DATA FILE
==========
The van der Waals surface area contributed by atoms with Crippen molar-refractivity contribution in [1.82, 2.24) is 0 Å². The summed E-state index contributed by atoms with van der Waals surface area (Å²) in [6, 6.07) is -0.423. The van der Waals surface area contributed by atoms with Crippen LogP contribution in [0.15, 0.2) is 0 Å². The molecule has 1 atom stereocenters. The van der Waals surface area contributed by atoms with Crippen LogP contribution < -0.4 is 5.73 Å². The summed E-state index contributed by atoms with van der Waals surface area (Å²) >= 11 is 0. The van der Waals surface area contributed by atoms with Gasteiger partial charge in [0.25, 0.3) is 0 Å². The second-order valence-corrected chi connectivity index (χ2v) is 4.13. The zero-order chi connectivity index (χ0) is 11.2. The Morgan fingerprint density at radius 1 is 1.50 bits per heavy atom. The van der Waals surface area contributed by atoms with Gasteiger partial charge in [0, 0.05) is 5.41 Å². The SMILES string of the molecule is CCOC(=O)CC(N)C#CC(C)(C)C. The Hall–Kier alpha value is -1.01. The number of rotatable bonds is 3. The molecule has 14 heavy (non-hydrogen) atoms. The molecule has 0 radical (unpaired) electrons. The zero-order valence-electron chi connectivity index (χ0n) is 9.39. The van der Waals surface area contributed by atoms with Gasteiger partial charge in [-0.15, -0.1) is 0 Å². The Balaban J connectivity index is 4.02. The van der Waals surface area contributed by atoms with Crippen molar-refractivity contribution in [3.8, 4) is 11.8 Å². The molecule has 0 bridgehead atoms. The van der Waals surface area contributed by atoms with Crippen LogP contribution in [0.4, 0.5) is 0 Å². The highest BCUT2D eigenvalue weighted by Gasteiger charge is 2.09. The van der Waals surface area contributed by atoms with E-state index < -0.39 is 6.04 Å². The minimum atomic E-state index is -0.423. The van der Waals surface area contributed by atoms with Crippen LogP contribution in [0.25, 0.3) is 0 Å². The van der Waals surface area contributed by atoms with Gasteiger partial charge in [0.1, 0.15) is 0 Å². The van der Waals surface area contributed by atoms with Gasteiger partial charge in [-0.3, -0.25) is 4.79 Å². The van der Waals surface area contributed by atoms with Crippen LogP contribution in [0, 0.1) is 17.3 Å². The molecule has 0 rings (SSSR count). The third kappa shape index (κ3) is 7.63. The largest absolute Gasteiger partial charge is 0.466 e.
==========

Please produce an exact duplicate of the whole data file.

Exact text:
The van der Waals surface area contributed by atoms with Crippen molar-refractivity contribution in [1.82, 2.24) is 0 Å². The summed E-state index contributed by atoms with van der Waals surface area (Å²) in [6, 6.07) is -0.423. The van der Waals surface area contributed by atoms with Crippen LogP contribution in [0.15, 0.2) is 0 Å². The molecule has 1 atom stereocenters. The van der Waals surface area contributed by atoms with Crippen LogP contribution < -0.4 is 5.73 Å². The summed E-state index contributed by atoms with van der Waals surface area (Å²) >= 11 is 0. The van der Waals surface area contributed by atoms with Gasteiger partial charge in [0.25, 0.3) is 0 Å². The second-order valence-corrected chi connectivity index (χ2v) is 4.13. The zero-order chi connectivity index (χ0) is 11.2. The Morgan fingerprint density at radius 1 is 1.50 bits per heavy atom. The van der Waals surface area contributed by atoms with Gasteiger partial charge in [0, 0.05) is 5.41 Å². The SMILES string of the molecule is CCOC(=O)CC(N)C#CC(C)(C)C. The Hall–Kier alpha value is -1.01. The number of rotatable bonds is 3. The molecule has 14 heavy (non-hydrogen) atoms. The molecule has 0 radical (unpaired) electrons. The zero-order valence-electron chi connectivity index (χ0n) is 9.39. The van der Waals surface area contributed by atoms with Gasteiger partial charge in [-0.15, -0.1) is 0 Å². The Balaban J connectivity index is 4.02. The van der Waals surface area contributed by atoms with Crippen molar-refractivity contribution in [3.8, 4) is 11.8 Å². The molecule has 0 bridgehead atoms. The van der Waals surface area contributed by atoms with Crippen LogP contribution in [0.4, 0.5) is 0 Å². The highest BCUT2D eigenvalue weighted by Gasteiger charge is 2.09. The van der Waals surface area contributed by atoms with E-state index < -0.39 is 6.04 Å². The minimum atomic E-state index is -0.423. The van der Waals surface area contributed by atoms with Crippen LogP contribution in [0.25, 0.3) is 0 Å². The van der Waals surface area contributed by atoms with Gasteiger partial charge in [0.1, 0.15) is 0 Å². The van der Waals surface area contributed by atoms with Gasteiger partial charge in [-0.3, -0.25) is 4.79 Å². The van der Waals surface area contributed by atoms with Crippen LogP contribution in [0, 0.1) is 17.3 Å². The molecule has 0 rings (SSSR count). The third kappa shape index (κ3) is 7.63. The largest absolute Gasteiger partial charge is 0.466 e.